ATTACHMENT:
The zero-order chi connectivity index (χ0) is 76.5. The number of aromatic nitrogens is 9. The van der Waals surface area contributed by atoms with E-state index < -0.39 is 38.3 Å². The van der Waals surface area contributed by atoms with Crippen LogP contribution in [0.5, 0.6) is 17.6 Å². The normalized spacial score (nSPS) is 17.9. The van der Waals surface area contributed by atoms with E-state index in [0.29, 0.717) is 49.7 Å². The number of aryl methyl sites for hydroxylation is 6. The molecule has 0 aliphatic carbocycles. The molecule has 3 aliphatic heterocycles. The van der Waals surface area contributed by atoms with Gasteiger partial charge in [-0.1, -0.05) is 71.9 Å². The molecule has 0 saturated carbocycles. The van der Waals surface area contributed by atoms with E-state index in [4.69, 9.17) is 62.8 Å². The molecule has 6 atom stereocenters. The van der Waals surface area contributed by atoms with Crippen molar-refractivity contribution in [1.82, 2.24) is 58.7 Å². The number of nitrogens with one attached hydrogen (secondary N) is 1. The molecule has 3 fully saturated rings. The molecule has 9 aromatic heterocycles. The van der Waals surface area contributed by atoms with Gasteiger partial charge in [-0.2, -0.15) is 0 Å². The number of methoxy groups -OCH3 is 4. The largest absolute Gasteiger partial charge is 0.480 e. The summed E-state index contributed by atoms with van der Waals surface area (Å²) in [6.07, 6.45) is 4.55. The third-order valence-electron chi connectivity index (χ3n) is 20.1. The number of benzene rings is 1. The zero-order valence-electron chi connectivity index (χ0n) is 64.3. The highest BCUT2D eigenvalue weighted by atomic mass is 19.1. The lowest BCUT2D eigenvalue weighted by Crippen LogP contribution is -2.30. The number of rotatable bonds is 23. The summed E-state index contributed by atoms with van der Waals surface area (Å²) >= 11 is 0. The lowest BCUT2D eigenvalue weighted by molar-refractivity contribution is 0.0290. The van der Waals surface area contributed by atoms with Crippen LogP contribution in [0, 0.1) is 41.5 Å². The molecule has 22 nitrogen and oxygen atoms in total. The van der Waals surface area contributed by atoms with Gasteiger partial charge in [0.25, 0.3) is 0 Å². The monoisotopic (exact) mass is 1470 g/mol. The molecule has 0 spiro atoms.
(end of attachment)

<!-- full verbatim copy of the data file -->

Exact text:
The zero-order chi connectivity index (χ0) is 76.5. The number of aromatic nitrogens is 9. The van der Waals surface area contributed by atoms with E-state index < -0.39 is 38.3 Å². The van der Waals surface area contributed by atoms with Crippen LogP contribution in [0.5, 0.6) is 17.6 Å². The normalized spacial score (nSPS) is 17.9. The van der Waals surface area contributed by atoms with E-state index in [0.29, 0.717) is 49.7 Å². The number of aryl methyl sites for hydroxylation is 6. The molecule has 0 aliphatic carbocycles. The molecule has 3 aliphatic heterocycles. The van der Waals surface area contributed by atoms with Gasteiger partial charge in [-0.1, -0.05) is 71.9 Å². The molecule has 0 saturated carbocycles. The van der Waals surface area contributed by atoms with E-state index in [4.69, 9.17) is 62.8 Å². The molecule has 6 atom stereocenters. The van der Waals surface area contributed by atoms with Crippen molar-refractivity contribution in [1.82, 2.24) is 58.7 Å². The number of nitrogens with one attached hydrogen (secondary N) is 1. The molecule has 3 fully saturated rings. The molecule has 9 aromatic heterocycles. The van der Waals surface area contributed by atoms with Gasteiger partial charge in [-0.2, -0.15) is 0 Å². The number of methoxy groups -OCH3 is 4. The largest absolute Gasteiger partial charge is 0.480 e. The summed E-state index contributed by atoms with van der Waals surface area (Å²) in [6.07, 6.45) is 4.55. The third-order valence-electron chi connectivity index (χ3n) is 20.1. The number of benzene rings is 1. The zero-order valence-electron chi connectivity index (χ0n) is 64.3. The highest BCUT2D eigenvalue weighted by atomic mass is 19.1. The lowest BCUT2D eigenvalue weighted by Crippen LogP contribution is -2.30. The number of rotatable bonds is 23. The summed E-state index contributed by atoms with van der Waals surface area (Å²) >= 11 is 0. The lowest BCUT2D eigenvalue weighted by molar-refractivity contribution is 0.0290. The van der Waals surface area contributed by atoms with Crippen LogP contribution in [0, 0.1) is 41.5 Å². The molecule has 22 nitrogen and oxygen atoms in total. The van der Waals surface area contributed by atoms with Gasteiger partial charge in [0.25, 0.3) is 0 Å². The monoisotopic (exact) mass is 1470 g/mol. The molecule has 0 spiro atoms.